Chill with plenty of Queensland seafood again this Christmas
Published Thursday, 22 December, 2022 at 08:00 AM
Minister for Agricultural Industry Development and Fisheries and Minister for Rural Communities
The Honourable Mark Furner
The Queensland Government is urging Queenslanders to back the seafood industry this festive season and enjoy the plentiful supplies of prawns, scallops, crab, and fish on offer.
Minister for Agricultural Industry Development and Fisheries and Minister for Rural Communities Mark Furner said putting seafood on your table is good for you and also supports all our coastal fishing communities, aquaculture farmers, retailers, fish and chip shops and restauranteurs.
“Once again Queenslanders are spoiled for choice when it comes to seafood,” he said.
“For freshness, price, and variety Queensland is Australia’s hub for great seafood.
“Our iconic Queensland prawns are in great demand in NSW and Victoria. We now have the fastest growing aquaculture sector in the nation.”
Queensland Seafood Marketers Association President Ian Hamilton encouraged people to make the most of all the seafood on offer this Christmas.
“While production costs have risen Queensland prawn and fish prices remain competitive and good value,” Mr Hamilton said.
“Consumers can expect to buy wild caught Queensland northern kings from $27 a kilo and a Queensland’s favourite large wild caught tigers from $35 a kilo.
“There are plenty of top quality, well-priced farmed tiger and banana prawns too.
“Tropical lobsters from the Torres Strait, Queensland east coast sand crabs and prized Moreton Bay bugs are plentiful. Large Moreton Bay bugs retailing around $65 a kilo.
“People are being spoilt for choice with Queensland tiger prawns, squid, scallops as well as prime table fish - red emperors, snappers, Sunshine Coast tuna and our own Queensland barramundi to choose from.”
Mr Furner said aquaculture is now responsible for 56% of the nation’s total fisheries production and continues to climb. (source ABARE).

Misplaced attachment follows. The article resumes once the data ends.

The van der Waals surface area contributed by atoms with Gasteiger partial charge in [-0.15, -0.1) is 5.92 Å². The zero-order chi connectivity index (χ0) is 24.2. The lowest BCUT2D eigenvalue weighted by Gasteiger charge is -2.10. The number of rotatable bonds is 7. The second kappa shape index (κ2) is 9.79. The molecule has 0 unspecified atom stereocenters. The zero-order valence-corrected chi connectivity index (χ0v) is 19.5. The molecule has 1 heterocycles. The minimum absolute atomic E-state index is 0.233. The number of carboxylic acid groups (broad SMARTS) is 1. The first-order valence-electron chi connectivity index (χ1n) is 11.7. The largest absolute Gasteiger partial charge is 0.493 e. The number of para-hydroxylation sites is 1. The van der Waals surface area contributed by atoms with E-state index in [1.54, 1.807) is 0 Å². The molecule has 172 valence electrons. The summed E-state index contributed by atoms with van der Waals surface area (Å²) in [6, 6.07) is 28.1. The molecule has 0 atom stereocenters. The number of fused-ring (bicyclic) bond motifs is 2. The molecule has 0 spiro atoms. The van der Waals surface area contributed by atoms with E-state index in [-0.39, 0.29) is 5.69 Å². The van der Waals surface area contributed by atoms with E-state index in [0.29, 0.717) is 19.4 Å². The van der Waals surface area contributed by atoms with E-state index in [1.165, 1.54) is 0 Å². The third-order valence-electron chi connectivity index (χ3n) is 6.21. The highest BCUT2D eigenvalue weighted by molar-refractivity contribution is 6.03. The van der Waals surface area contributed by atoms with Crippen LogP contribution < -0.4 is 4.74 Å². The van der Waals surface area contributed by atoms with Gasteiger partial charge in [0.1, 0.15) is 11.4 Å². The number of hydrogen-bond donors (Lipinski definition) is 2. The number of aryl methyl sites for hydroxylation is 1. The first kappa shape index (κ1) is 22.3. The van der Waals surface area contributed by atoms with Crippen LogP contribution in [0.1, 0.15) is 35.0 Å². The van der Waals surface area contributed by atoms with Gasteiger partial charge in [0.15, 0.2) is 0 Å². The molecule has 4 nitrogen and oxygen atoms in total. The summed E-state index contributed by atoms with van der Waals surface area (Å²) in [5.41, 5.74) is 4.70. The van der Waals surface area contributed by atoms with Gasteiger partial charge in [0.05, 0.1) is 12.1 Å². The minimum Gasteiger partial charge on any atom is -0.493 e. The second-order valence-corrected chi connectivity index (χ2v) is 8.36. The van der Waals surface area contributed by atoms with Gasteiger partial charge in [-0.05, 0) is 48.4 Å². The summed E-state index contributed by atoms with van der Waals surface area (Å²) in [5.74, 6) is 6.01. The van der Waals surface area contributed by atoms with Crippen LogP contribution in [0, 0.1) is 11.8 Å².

“There is plenty of room in the Queensland market for both wild-caught and quality farmed seafood, and the Palaszczuk Government’s commitment to growing the industry here is paying dividends and creating more regional jobs,” he said.
Last year aquaculture production in Queensland, chiefly from barramundi and prawns, set a new record.
Nearly 1200 tonnes were harvested - worth $193 million and employing 786 full-time staff.
The Australian Prawn Farmers Association Chief Executive Kim Hooper said farmed prawn operations are enjoying rapid expansion and a bumper season.
“In fact, eleven thousand tonnes of prawns will be harvested over the next few months. That is a two thousand tonne increase on last year alone.
“And plenty will be available in a variety of sizes and prices to meet your budget right through till Easter next April,” Ms Hooper said.
Mr Furner said aquaculture is now big business in Queensland.
“The overall value of the sector has increased at an annual rate of 6.6% per annum since 1999-2000, with the long-term production average showing annual growth of 7.1%,” he said.
“The Government’s commitment and support to growing the industry is paying dividends and creating more regional jobs,” Mr Furner said.
“Queensland now boasts the world’s first commercial hatchery for tropical rock lobsters at Toomulla Beach, near Townsville where the focus is on growing the species to commercial quantities.
“This trailblazing venture aims to produce 1,000 tonnes of lobsters annually over the next 10 years.
“The importance of aquaculture to Queensland is impressive with the sector contributing 55.3% of total fisheries production in 2021.
“Its overall value has increased at an annual rate of 6.6% per annum since 1999-2000, with the long-term production average showing annual growth of 7.1%.
“As the sector grows it will employ hundreds more Queenslanders in our regions and help to meet Australia’s insatiable demand for Queensland seafood.
“So, when you’re at your local fish supplier, be sure to ask for Queensland seafood to back in our hard-working commercial fishers and aquaculture farmers,” Mr Furner said.
One of Brisbane’s largest wholesale and busiest retail outlets, the Fish Factory at Morningside is really geared up as Christmas looms.
Owner Andrew Solomon expects his popular retail shop alone will have sold up to 15 tonnes of prawns alone before this Sunday.
“Bugs, lobsters, prawns and crabs are the most sought after for the festive season,” Mr Solomon said.
“We are on track to sell up to 500 kg of swimmer crabs and 350 kg of mud crabs over the counter this week alone. There are some very good value seafood items you can add to the Christmas table this year. One is Calamari at round $20 kg.
“And people could even try baking a whole fish as a table centre piece for approximately $50 which would be enough to feed from 4–6 people.”
Media contact: Ron Goodman 0427 781 920